My wife recently started taking driving lessons, and her instructor has told her not to use her mirrors, even during lane changes. He insists that she should be turning her head all the way to check behind her, even during lane changes. We live in MA, and he has said that this is necessary because the RMV might fail her driving test if she “uses her mirrors too much.”
I have never heard anything like this before, and it strikes me as dangerous; I would never do a lane change this way. However, I did once hear a caller on the show say she “got in trouble” for using her mirrors too much on her driving test. So, is there any truth to this? Or should we be looking for a different instructor?
Sounds like an over compensation. It’s difficult to tell when some is using their mirrors during a test, easier if you see them turn their head. The instruction should be to always do both. The instructor probably can’t use mirrors himself and does feel confident on how to use them. Usually it’s laziness as using mirrors is a separate skill altogether. If mirrors weren’t necessary, they would not be put in the most obvious places.
IMO, one of the most essential pieces of safety equipment is power mirrors.
Yep, instructor’s overdoing it. It’s better to do both, with SMOG:
S = Signal
M = look at Mirrors
O = look Over your shoulder to the lane you moving into
G = Go
Note to self: just take the long way to VT through NY state from now on.
Seriously, that person should not be allowed to drive, let alone teach others.
I think the main point is that the driver should turn his or her head to check for cars in the blind spot before changing lanes. I’ve been run out of a lane more than once by drivers who don’t do this.
As for using the mirrors, the driver should be checking the mirrors frequently enough while driving to already be aware of whether or not other cars are nearby, although of course they should be checked again as part of changing lanes.
I was taught exactly as texases mentioned. Mirrors are there to be used but not to be solely relied upon. How hard is it to glance over your shoulder as a last verification step?
I’d be willing to bet it’s as dagosa mentioned, if you are moving only your eyes to look in mirrors, they may assume you’re not looking at all. And for a beginner driver, checking twice is probably a good thing…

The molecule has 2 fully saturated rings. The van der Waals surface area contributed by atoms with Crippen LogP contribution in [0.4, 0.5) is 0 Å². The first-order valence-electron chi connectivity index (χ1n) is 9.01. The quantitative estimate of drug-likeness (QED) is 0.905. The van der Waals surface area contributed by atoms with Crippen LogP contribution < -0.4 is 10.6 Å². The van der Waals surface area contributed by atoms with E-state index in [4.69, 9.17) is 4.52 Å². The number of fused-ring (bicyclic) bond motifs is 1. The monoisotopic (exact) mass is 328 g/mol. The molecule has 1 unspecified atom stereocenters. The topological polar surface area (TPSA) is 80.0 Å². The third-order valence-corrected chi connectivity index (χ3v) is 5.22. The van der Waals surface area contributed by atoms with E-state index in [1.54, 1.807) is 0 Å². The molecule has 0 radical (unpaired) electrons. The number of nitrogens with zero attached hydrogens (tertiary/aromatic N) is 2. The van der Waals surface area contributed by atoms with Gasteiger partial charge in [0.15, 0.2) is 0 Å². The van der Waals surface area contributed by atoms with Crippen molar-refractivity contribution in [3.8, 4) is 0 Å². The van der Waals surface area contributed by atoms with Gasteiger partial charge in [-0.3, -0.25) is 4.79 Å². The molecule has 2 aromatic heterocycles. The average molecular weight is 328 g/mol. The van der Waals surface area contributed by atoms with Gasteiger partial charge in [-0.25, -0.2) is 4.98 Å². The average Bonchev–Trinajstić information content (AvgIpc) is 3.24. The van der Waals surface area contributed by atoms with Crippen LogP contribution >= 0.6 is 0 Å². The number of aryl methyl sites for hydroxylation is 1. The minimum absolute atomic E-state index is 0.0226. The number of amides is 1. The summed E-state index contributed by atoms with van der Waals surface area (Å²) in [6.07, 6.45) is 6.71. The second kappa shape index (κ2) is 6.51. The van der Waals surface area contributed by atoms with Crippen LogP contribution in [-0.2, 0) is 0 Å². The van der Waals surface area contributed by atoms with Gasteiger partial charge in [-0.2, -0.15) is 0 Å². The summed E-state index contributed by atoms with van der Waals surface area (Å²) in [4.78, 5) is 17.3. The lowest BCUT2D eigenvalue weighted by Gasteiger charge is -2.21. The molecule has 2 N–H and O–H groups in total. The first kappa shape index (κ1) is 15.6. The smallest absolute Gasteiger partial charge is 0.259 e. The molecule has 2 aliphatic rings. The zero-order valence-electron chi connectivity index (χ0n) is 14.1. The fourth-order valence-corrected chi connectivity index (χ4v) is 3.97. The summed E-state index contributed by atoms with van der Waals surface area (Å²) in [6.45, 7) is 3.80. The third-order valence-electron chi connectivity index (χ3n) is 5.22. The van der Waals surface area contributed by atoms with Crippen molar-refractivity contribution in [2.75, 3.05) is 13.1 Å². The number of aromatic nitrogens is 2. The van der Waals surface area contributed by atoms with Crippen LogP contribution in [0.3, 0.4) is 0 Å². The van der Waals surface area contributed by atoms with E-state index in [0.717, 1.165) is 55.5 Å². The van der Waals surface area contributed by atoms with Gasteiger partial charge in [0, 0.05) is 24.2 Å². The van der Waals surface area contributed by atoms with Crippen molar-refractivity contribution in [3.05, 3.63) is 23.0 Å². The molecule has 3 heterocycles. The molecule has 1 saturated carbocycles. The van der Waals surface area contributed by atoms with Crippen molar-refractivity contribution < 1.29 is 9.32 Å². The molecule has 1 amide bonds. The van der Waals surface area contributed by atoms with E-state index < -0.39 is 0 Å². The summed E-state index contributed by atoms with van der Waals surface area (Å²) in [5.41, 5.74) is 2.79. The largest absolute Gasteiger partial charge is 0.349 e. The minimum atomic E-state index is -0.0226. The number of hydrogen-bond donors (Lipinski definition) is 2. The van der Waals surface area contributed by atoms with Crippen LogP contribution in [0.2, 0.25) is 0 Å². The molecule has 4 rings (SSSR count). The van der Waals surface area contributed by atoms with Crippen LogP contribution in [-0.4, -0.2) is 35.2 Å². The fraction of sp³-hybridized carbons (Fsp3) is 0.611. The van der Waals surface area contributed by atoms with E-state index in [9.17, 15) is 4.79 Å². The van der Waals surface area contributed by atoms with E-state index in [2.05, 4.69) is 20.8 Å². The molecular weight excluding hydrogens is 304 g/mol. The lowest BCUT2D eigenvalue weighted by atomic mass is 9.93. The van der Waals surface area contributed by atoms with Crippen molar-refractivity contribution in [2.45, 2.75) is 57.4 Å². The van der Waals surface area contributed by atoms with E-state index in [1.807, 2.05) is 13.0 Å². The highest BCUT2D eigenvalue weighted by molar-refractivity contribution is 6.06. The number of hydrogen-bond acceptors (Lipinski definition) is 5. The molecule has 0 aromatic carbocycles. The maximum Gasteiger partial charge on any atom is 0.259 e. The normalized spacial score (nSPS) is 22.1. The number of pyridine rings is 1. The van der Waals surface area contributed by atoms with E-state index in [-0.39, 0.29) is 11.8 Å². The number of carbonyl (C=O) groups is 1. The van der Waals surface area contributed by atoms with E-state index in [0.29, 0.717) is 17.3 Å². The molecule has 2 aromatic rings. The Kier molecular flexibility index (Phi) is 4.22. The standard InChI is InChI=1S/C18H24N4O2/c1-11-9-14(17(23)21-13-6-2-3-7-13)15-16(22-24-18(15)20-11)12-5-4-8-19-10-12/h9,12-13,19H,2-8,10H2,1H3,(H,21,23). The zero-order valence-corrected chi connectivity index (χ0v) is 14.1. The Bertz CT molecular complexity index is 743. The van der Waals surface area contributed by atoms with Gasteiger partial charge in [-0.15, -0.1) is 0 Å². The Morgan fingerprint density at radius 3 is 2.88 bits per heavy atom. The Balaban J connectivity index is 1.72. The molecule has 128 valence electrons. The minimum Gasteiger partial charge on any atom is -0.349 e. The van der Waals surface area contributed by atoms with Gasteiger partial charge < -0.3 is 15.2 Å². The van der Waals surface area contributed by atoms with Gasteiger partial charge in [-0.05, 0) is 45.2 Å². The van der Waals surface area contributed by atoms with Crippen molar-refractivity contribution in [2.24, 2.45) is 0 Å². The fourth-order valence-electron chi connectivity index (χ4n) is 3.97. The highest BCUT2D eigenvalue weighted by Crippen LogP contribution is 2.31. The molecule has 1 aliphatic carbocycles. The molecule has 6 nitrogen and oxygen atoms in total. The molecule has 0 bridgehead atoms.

In part from the MDOT driving test.
In addition to judging a customer’s overall driving skills, the examiner will note how well the customer follows general good-driving procedures, including whether he/she:
- Uses good driving posture, with both hands always placed properly on the wheel
- Drives in the proper lane and looks carefully and signals properly before changing lanes
- Maintains enough distance between his/her vehicle and the one ahead of him/her
- Always drives at safe speeds to comply with speed limits and varying traffic conditions
- Properly yields the right-of-way
- Is generally aware of his/her actions and particularly those of other drivers
It looks like the examiner will expect the driver to turn and look. My guess, the instructor wants to be sure the new driver has developed the habit of looking. It sounds like the instructor is teaching to the test.
Unless you have bad blind spots, like in a van, minivan, or SUV, looking over your shoulder covers more real estate than looking at the mirrors. You should use the mirrors to keep track of the cars around you, so when you are ready to change lanes, looking over your shoulder should confirm what you already know, that the space next to your car is empty.
If you drive a van, minivan, or an SUV, your blind spots might be bad enough that your mirrors are the only way to check the area next to your car, and if that is the case, you should install round fish eye mirrors a corner of each side view mirror to expand your view.
The important thing is to get in the habit of looking over your shoulder. It will save your butt in a car, and it will save your life on a motorcycle. Once you have developed good habits, you can use both your mirrors and look over your shoulder.
The way I drive, I look at my mirrors when I am thinking about changing lanes, but I look over my shoulder after I’ve signaled. Actually, you should be checking your mirrors routinely, even if you’re not planning to change lanes.